Tuesday, October 4, 2011

Reader's Advisory for Kids & Teens

Monday, Oct. 4th, 8:30 - 9:30
Presented by Cindy Schilling of Wells (ME) Public Library

For something you can print and keep, Cindy provided a handout featuring her presentation in a nutshell, and a handout featuring a list of books and websites about and for RA.

Reader's Advisory (RA) is a conversation with another reader. Not an interview or a stressful test of your librarianship. RA is all about suggesting books, not recommending them. "Recommend" is a word that puts pressure on the reader to like something.

To improve your RA skills:
1) Read
With purpose, and across genres and age ranges.
As you read, think about:
  • the potential reader
  • plot v. appeal
  • how you would describe the book to a child or parent
If you can't, or don't want to, read the whole book, do the 5 minute read. This will give you enough of a sense of the book to be able to suggest it to a reader.
  • Look at the cover
  • Read description, reviews
  • Read 1st chapter
  • Skim the middle
  • Read last chapter
2) Record
Keep track of what you read. Can be on paper or on the computer, but keep track of what you and your coworkers are reading.

3) Rehearse
Practice RA with coworkers and friends. The more you do it, the better you will get.

The RA Conversation:
  • Get out from behind the desk!
  • Don't hand books to the reader, put them on a shelf or desk. This is less pressure for them to decide or react with you around.
  • Make several suggestions.
  • Give them space. Don't hover when they are looking through your suggestions.
  • Follow up. Check in to see if they need more suggestions or would like to see a booklist, website, etc.
Questions you can ask:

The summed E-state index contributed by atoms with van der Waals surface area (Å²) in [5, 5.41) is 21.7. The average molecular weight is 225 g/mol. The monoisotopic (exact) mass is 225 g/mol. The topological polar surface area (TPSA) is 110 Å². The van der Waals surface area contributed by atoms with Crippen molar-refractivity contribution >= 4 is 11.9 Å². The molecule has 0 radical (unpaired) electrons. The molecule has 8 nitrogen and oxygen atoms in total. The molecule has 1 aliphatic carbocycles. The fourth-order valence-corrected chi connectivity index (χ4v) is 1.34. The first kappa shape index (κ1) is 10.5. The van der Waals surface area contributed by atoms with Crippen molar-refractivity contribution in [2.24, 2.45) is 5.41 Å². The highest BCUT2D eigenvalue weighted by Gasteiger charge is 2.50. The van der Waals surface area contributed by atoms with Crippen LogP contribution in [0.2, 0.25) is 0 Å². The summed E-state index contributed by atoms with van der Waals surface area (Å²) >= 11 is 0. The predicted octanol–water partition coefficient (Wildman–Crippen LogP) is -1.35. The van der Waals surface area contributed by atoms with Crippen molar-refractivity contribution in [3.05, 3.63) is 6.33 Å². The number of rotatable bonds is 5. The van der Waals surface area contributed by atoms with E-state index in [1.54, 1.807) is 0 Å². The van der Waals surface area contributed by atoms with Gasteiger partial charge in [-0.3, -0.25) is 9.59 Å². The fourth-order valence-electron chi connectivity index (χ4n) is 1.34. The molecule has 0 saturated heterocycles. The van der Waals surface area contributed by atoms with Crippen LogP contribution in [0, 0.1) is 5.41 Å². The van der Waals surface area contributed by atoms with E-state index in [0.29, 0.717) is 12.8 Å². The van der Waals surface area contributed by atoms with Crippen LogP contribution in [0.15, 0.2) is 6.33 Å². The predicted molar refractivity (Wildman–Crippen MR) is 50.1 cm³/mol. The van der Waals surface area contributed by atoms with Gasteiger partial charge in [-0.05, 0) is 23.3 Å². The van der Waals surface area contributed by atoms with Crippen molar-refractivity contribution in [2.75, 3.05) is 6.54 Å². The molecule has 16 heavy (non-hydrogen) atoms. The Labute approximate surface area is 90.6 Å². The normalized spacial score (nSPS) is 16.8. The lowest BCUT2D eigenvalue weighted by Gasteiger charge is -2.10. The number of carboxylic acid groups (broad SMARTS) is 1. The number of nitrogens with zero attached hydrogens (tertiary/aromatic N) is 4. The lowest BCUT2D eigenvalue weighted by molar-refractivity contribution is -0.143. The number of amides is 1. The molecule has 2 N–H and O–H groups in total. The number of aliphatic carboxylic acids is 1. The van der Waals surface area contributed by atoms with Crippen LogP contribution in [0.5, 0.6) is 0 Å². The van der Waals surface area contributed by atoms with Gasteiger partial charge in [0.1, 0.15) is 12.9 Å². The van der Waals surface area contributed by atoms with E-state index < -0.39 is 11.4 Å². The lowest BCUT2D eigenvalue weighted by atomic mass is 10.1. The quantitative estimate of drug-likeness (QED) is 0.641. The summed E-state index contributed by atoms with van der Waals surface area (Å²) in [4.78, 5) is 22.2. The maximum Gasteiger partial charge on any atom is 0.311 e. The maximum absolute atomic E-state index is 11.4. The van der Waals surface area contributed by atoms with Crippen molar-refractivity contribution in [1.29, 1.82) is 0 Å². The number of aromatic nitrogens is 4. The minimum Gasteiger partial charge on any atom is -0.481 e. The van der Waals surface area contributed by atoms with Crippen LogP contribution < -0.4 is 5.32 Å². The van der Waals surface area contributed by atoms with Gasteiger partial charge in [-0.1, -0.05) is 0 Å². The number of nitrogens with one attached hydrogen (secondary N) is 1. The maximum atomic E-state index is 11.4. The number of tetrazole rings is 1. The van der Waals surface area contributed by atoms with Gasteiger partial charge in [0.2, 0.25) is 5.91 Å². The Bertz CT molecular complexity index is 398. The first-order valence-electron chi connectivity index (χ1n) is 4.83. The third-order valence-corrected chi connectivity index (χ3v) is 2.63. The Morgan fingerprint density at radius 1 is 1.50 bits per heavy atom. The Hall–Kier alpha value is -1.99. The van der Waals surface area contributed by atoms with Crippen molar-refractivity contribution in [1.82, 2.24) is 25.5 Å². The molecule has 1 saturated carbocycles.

• Are you looking for a specific book or do you want suggestions?
  • Do you read a lot?
  • What's a book you've liked? A book you've hated?
  • Is this for school or for fun? (if for school, get as many details as possible about the assignment)
  • Do you want something fun or more serious?
  • Do you like a fast story or is a slow start ok?
  • Do you like stories that are about action or stories that are about people?
  • Do you like books with a lot of dialogue?
RA Tips
A lot of us get questions from parents who have young children who read at a higher level. How do we recommend books that will be at their interest level but more challenging?
  • Folklore, fairy tales, mythology, and classics are great for this group
What about struggling or reluctant readers? How can we engage them and find the right books for this audience?
  • Ask about their hobbies and interests. What TV shows do they like? Movies? What do they do in their spare time? With friends? This can lead to nonfiction or fiction suggestions.
  • Graphic novels
  • Gaming guides
Displays are great "passive" RA. Mix nonfiction, graphic novels, chapter books, magazines, picture books, etc, around a common theme. They tend to fly off the display.

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